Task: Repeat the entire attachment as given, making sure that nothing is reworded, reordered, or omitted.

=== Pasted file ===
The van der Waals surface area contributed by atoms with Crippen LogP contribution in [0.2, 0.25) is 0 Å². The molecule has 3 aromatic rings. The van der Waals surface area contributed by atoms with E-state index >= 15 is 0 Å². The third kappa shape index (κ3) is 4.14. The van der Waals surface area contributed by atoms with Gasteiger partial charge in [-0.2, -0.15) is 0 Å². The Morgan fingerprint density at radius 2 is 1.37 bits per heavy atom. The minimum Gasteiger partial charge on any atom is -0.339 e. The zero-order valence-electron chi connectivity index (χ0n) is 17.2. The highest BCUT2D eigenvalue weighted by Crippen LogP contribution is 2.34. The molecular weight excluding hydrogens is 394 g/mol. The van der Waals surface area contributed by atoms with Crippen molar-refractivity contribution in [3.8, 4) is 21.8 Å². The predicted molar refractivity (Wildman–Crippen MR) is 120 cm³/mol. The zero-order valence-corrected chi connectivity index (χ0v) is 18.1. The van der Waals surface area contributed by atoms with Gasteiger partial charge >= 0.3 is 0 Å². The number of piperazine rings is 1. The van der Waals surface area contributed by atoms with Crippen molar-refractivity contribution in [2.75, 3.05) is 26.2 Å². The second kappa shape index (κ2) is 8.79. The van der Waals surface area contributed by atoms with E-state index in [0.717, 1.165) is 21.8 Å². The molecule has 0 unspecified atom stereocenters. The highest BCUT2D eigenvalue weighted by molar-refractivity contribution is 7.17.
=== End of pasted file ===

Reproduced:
The van der Waals surface area contributed by atoms with Crippen LogP contribution in [0.2, 0.25) is 0 Å². The molecule has 3 aromatic rings. The van der Waals surface area contributed by atoms with E-state index >= 15 is 0 Å². The third kappa shape index (κ3) is 4.14. The van der Waals surface area contributed by atoms with Gasteiger partial charge in [-0.2, -0.15) is 0 Å². The Morgan fingerprint density at radius 2 is 1.37 bits per heavy atom. The minimum Gasteiger partial charge on any atom is -0.339 e. The zero-order valence-electron chi connectivity index (χ0n) is 17.2. The highest BCUT2D eigenvalue weighted by Crippen LogP contribution is 2.34. The molecular weight excluding hydrogens is 394 g/mol. The van der Waals surface area contributed by atoms with Crippen molar-refractivity contribution in [3.8, 4) is 21.8 Å². The predicted molar refractivity (Wildman–Crippen MR) is 120 cm³/mol. The zero-order valence-corrected chi connectivity index (χ0v) is 18.1. The van der Waals surface area contributed by atoms with Gasteiger partial charge >= 0.3 is 0 Å². The number of piperazine rings is 1. The van der Waals surface area contributed by atoms with Crippen molar-refractivity contribution in [2.75, 3.05) is 26.2 Å². The second kappa shape index (κ2) is 8.79. The van der Waals surface area contributed by atoms with E-state index in [0.717, 1.165) is 21.8 Å². The molecule has 0 unspecified atom stereocenters. The highest BCUT2D eigenvalue weighted by molar-refractivity contribution is 7.17.